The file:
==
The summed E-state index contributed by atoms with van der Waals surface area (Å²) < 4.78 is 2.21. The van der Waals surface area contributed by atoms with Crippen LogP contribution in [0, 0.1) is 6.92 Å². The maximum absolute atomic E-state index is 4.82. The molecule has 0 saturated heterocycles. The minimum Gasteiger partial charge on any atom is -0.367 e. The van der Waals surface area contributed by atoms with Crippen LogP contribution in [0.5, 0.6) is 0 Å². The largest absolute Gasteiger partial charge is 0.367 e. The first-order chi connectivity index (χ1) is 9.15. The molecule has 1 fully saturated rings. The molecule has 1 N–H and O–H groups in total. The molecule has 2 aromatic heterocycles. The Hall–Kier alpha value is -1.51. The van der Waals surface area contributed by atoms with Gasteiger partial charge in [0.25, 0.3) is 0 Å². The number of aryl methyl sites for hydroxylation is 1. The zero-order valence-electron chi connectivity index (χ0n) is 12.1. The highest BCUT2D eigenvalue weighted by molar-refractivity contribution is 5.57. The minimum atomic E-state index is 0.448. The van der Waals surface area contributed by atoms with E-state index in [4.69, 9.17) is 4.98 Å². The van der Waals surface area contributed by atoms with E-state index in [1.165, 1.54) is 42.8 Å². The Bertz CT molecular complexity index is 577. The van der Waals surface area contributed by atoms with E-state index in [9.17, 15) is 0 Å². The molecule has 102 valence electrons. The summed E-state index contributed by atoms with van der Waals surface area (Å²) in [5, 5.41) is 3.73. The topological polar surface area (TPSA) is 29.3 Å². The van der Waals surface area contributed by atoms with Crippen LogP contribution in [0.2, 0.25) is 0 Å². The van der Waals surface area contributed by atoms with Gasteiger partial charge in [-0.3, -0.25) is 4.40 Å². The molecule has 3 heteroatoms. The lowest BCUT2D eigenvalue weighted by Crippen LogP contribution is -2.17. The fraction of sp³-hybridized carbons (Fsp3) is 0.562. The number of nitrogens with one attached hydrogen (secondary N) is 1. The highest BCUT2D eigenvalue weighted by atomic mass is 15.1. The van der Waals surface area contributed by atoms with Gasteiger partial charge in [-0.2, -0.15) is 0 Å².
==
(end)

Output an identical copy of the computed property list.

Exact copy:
The summed E-state index contributed by atoms with van der Waals surface area (Å²) < 4.78 is 2.21. The van der Waals surface area contributed by atoms with Crippen LogP contribution in [0, 0.1) is 6.92 Å². The maximum absolute atomic E-state index is 4.82. The molecule has 0 saturated heterocycles. The minimum Gasteiger partial charge on any atom is -0.367 e. The van der Waals surface area contributed by atoms with Crippen LogP contribution in [0.5, 0.6) is 0 Å². The largest absolute Gasteiger partial charge is 0.367 e. The first-order chi connectivity index (χ1) is 9.15. The molecule has 1 fully saturated rings. The molecule has 1 N–H and O–H groups in total. The molecule has 2 aromatic heterocycles. The Hall–Kier alpha value is -1.51. The van der Waals surface area contributed by atoms with Gasteiger partial charge in [0.25, 0.3) is 0 Å². The number of aryl methyl sites for hydroxylation is 1. The zero-order valence-electron chi connectivity index (χ0n) is 12.1. The highest BCUT2D eigenvalue weighted by molar-refractivity contribution is 5.57. The minimum atomic E-state index is 0.448. The van der Waals surface area contributed by atoms with E-state index in [4.69, 9.17) is 4.98 Å². The van der Waals surface area contributed by atoms with E-state index in [1.165, 1.54) is 42.8 Å². The Bertz CT molecular complexity index is 577. The van der Waals surface area contributed by atoms with E-state index in [9.17, 15) is 0 Å². The molecule has 102 valence electrons. The summed E-state index contributed by atoms with van der Waals surface area (Å²) in [5, 5.41) is 3.73. The topological polar surface area (TPSA) is 29.3 Å². The van der Waals surface area contributed by atoms with Crippen LogP contribution in [0.2, 0.25) is 0 Å². The van der Waals surface area contributed by atoms with Gasteiger partial charge in [-0.3, -0.25) is 4.40 Å². The molecule has 3 heteroatoms. The lowest BCUT2D eigenvalue weighted by Crippen LogP contribution is -2.17. The fraction of sp³-hybridized carbons (Fsp3) is 0.562. The number of nitrogens with one attached hydrogen (secondary N) is 1. The highest BCUT2D eigenvalue weighted by atomic mass is 15.1. The van der Waals surface area contributed by atoms with Gasteiger partial charge in [-0.2, -0.15) is 0 Å².